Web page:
When I was little I was the kind of kid that was happiest taking things apart.
I wasn’t destructive per se, though that was the end result of what I did, I was simply curious to see how things worked.
So it surprises no one that my first memory of mushrooms involved me tearing them into little pieces in a vain effort to understand what it was that made them so good.
I must have been about 5 or 6 at the time. And as per our usual pass time, my parents had taken the boat up the river to our favorite camp site.
Being experienced mushroom hunters, they had found a small amount of edible wild mushrooms and had placed them on a shelf to be made into dinner.
Unfortunately they did not account for my determined ingenuity in getting into trouble.
I don’t even remember how I managed to get at those mushrooms who’s perch was so high up the side of a tree that my dad had trouble reaching it. But by the time my parents came back from gathering wood, I was surrounded my little mushroomy bits. I had even managed to separate out some of the gills in my quest to understand the humble fungus.
My mother, needless to say was furious. Edible mushrooms were hard to find and what she had been looking forward to cooking up for dinner was now in gravel sized pieces scattered over a 6 food circle with me as the epicenter.
Since then neither my obsession for taking things apart nor my deep love of mushrooms has diminished. Only now I get paid for taking things apart and I limit my mushroom destruction to slicing or chopping for recipes.
Mushrooms have an inimitable flavor that deepens with cooking adding a subtle earthiness to anything they are paired with. Even white button mushrooms, which, lets face it, are totally lacking in flavor, seems to transform simple dishes.
As I cannot eat onions unless they are cooked to the point of disintegration, I rely heavily on mushrooms to even out the flavor and moisture content of dishes, substituting them for the onions on a one for one basis. I think it works very well, especially when the mushrooms, sliced thin and caramelized slowly with a bit of oil and garlic develop a rich flavor that adds a wonderful dimension to otherwise ordinary foods.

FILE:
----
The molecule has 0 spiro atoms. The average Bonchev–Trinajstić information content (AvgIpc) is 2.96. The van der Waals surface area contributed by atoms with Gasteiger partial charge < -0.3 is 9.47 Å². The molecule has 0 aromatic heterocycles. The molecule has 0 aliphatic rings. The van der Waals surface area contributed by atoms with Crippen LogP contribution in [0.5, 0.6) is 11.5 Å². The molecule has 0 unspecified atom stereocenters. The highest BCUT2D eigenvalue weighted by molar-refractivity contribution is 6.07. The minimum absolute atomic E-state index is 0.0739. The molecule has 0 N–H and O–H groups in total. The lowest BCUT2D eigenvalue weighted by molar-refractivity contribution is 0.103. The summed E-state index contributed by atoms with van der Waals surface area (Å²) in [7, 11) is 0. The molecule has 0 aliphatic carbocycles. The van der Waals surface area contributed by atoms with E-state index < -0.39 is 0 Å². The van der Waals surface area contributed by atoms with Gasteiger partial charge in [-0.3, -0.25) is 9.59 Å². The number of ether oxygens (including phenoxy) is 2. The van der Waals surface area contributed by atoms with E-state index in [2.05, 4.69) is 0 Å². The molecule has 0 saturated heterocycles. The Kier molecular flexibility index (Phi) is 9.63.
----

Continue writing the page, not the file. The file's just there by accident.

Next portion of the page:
So when I found a recipe for mushroom pate, I was delighted. While I love the real thing, pate is a wee bit on the fatty side to serve as a regular part of a meal. This mushroom pate however is healthy, quick and delicious.
It makes a regular appearance on our table, though the original recipe came from a feature article in the Orange Country Register food section on healthy Jewish Cooking (is there really such a thing?). It is also completely vegan. Another one of those wonderful dishes that people always want the recipe for and are always surprised it is so simple.
This pate is great served on cracker and topped with a little garlic or herb infused sour cream. (Or coconut cream for a vegan alternative.)
Adapted from “No Cholesterol Passover Recipes”
1 pound mushrooms, chopped
1-2 tablespoons olive oil
3-4 cloves garlic, crushed 
1 cup walnuts, toasted and chopped
1 tablespoons water or stock
½ teaspoon chopped fresh thyme
1-2 tablespoons cognac or sherry (optional)
Salt & pepper to taste
In a skillet sauté mushrooms, cognac, and garlic till they are lightly caramelized, about 10-12 minutes. Season lightly wish salt and pepper. Add the fresh thyme and sauté for another 2 minutes.
Remove from heat and transfer to a food processor. Add the nuts and blend until smooth. Use a little water or stock to thin the mixture if necessary.
Taste and adjust the seasoning as necessary.
 I love garlic but it can be a little overwhelming; so if you are not a huge can reduce the amount of cloves to 1 or 2. I use about 5 or 6. But I like to eat garlic raw.